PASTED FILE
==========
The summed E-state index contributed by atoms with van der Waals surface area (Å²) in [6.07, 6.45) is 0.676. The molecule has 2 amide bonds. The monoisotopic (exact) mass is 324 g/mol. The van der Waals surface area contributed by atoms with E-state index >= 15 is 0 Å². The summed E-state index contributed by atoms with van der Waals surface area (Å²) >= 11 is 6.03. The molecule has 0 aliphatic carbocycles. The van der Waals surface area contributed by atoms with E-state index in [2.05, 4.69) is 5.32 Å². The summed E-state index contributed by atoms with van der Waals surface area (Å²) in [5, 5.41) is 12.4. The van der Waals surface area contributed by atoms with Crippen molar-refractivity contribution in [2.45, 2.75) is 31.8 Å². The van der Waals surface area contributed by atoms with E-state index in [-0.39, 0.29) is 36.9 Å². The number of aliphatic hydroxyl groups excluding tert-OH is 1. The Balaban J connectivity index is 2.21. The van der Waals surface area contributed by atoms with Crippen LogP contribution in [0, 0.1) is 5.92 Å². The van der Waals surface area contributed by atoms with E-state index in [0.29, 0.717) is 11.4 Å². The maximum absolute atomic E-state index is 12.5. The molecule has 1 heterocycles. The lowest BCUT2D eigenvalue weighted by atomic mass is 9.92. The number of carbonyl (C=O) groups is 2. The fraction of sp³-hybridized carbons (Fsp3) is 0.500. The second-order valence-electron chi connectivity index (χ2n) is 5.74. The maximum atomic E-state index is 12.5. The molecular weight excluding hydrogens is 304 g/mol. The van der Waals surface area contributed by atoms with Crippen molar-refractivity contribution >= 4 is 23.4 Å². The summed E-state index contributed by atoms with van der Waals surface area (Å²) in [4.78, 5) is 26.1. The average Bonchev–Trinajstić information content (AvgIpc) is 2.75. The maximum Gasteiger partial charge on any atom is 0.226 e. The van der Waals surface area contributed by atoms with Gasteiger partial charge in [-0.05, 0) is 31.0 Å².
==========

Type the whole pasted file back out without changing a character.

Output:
The summed E-state index contributed by atoms with van der Waals surface area (Å²) in [6.07, 6.45) is 0.676. The molecule has 2 amide bonds. The monoisotopic (exact) mass is 324 g/mol. The van der Waals surface area contributed by atoms with E-state index >= 15 is 0 Å². The summed E-state index contributed by atoms with van der Waals surface area (Å²) >= 11 is 6.03. The molecule has 0 aliphatic carbocycles. The van der Waals surface area contributed by atoms with E-state index in [2.05, 4.69) is 5.32 Å². The summed E-state index contributed by atoms with van der Waals surface area (Å²) in [5, 5.41) is 12.4. The van der Waals surface area contributed by atoms with Crippen molar-refractivity contribution in [2.45, 2.75) is 31.8 Å². The van der Waals surface area contributed by atoms with E-state index in [-0.39, 0.29) is 36.9 Å². The number of aliphatic hydroxyl groups excluding tert-OH is 1. The Balaban J connectivity index is 2.21. The van der Waals surface area contributed by atoms with Crippen LogP contribution in [0, 0.1) is 5.92 Å². The van der Waals surface area contributed by atoms with E-state index in [0.29, 0.717) is 11.4 Å². The maximum absolute atomic E-state index is 12.5. The molecule has 1 heterocycles. The lowest BCUT2D eigenvalue weighted by atomic mass is 9.92. The number of carbonyl (C=O) groups is 2. The fraction of sp³-hybridized carbons (Fsp3) is 0.500. The second-order valence-electron chi connectivity index (χ2n) is 5.74. The maximum atomic E-state index is 12.5. The molecular weight excluding hydrogens is 304 g/mol. The van der Waals surface area contributed by atoms with Crippen molar-refractivity contribution >= 4 is 23.4 Å². The summed E-state index contributed by atoms with van der Waals surface area (Å²) in [4.78, 5) is 26.1. The average Bonchev–Trinajstić information content (AvgIpc) is 2.75. The maximum Gasteiger partial charge on any atom is 0.226 e. The van der Waals surface area contributed by atoms with Gasteiger partial charge in [-0.05, 0) is 31.0 Å².